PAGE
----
By Ruth Thompson
GateHouse News Service
Things continue to look up for Patty as she makes a slow recovery from the brink of death at the National Marine Life Center (NMLC).
The diamondback terrapin turtle was brought to the NMLC in March 2009 after having been cold stunned by the frigid temperatures of winter water. At the time, she was immobilized by shock, blinded by burst blood vessels in her eyes, and her rear legs were partially paralyzed.
Diamondback terrapins are on endangered species list in Massachusetts.
Turtles that are cold stunned often die, and Patty’s prognosis at the time was questionable.
She responded well to treatments that included antibiotics, physical therapy, a hearty, healthy diet and plenty of rest and relaxation.
A serious bone infection she developed is also improving.
“Her shell is starting to grow back,” NMLC President and Executive Director Kathy Zagzebski said. “You can see the pigment coming back.”
Zagzebski explained the shell of a turtle is actually bone, and on top of the bone is a layer of skin, the pigment of the shell is the skin, and on top of the skin is the keratin, which is much like the human fingernail. Below the shell is another layer of skin, and below that is more bone.
“It’s the lower layer of bone that is growing back,” Zagzebski said.
When Patty was found frozen and brought to the NMLC by Don “The Turtle Guy” Lewis, the blood supply to the bone had been cut off and the bone started dying.
“She lost 95 percent of her top shell,” Zagzebski said.
In order to prevent further infection, the dead skin and bone had to be removed.
Patty receives a gentle scrub with antibiotics every day, which is followed by an antibiotic-laced dressing being placed over her shell. The water in her tank is changed daily, and the rocks inside the tank are also cleaned to make sure there is nothing within her habitat that could make her sick.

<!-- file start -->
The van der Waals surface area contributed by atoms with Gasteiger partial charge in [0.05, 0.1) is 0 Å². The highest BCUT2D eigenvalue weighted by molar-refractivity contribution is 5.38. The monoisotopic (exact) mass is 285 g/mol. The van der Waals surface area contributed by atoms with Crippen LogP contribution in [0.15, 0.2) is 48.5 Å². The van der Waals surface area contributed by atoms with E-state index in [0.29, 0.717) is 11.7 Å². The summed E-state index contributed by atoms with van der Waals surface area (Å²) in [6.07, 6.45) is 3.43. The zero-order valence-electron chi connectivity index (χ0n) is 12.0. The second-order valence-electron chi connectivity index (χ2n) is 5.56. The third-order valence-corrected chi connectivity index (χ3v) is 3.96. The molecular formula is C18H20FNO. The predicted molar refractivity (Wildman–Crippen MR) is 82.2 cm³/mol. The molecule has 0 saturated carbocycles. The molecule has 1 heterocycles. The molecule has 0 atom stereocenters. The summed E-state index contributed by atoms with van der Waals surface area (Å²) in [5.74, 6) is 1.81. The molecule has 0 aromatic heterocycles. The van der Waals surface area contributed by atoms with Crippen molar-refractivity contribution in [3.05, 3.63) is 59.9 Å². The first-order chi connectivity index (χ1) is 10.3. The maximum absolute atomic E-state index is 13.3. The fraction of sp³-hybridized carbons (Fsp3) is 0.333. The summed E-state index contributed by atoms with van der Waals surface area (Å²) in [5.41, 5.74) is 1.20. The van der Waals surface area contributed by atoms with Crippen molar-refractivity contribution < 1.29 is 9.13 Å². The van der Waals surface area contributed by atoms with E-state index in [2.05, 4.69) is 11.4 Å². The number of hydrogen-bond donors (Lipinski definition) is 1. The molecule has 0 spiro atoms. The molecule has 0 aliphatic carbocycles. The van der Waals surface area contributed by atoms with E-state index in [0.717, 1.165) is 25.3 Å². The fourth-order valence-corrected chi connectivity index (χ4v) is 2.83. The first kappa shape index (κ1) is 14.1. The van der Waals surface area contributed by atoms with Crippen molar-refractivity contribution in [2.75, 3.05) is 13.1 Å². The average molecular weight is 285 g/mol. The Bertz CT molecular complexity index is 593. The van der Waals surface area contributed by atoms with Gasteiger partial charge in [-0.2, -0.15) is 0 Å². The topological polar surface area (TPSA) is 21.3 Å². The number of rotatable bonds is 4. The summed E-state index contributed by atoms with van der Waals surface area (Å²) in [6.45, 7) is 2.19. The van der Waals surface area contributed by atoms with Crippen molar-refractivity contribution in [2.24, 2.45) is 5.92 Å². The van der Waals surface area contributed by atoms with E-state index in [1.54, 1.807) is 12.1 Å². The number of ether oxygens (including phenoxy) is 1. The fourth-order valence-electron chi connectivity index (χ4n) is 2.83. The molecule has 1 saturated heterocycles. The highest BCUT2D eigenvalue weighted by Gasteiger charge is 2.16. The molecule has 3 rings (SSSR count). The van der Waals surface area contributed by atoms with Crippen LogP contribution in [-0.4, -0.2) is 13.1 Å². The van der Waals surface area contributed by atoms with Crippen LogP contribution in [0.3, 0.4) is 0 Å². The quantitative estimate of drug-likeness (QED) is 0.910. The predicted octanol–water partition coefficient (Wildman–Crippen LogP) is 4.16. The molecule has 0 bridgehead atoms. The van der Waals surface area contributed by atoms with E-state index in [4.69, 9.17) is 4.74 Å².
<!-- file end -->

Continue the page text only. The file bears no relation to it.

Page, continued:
“It’s very critical we make sure she does not get an internal infection,” Zagzebski said.
Because of the loss of bone and skin, Patty’s shell has a pinkish hue to it.
“I don’t think she’ll ever look normal, but we want the bone to grow thick enough to protect her in the wild,” Zagzebski said.
The objective of the NMLC is to return animals to their natural environment once they are fully recovered and rehabilitated and able to care for themselves on their own.
As for Patty, there’s more good news: she’ll soon be moving into a larger tank outside of the exam room.
“It has a bigger filtration system,” Zagzebski said.
And that will allow for more room to stretch those legs.
Another area of improvement for Patty is her mobility.
“She can move very well,” Zagzebski said.
She is regularly tested to see how she fares in deeper water, and while she’s not ready for the ocean’s depths, Zagzebski said she is in double the amount of water she was in last spring.
“That’s a good sign,” she said. “She can move well and walk well, though she’s not swimming at 100 percent yet.”
There’s optimism that Patty will eventually be back 100 percent, especially if her appetite stays strong.
According to Zagzebski, Patty consumes up to two pounds of cohogs every week (weight is based on cohogs in their shells).
“Patty would really appreciate anyone able to donate cohogs,” Zagzebski said.
Yet while Patty is definitely moving in the right direction, Zagzebski said she will be a long-term patient at the NMLC.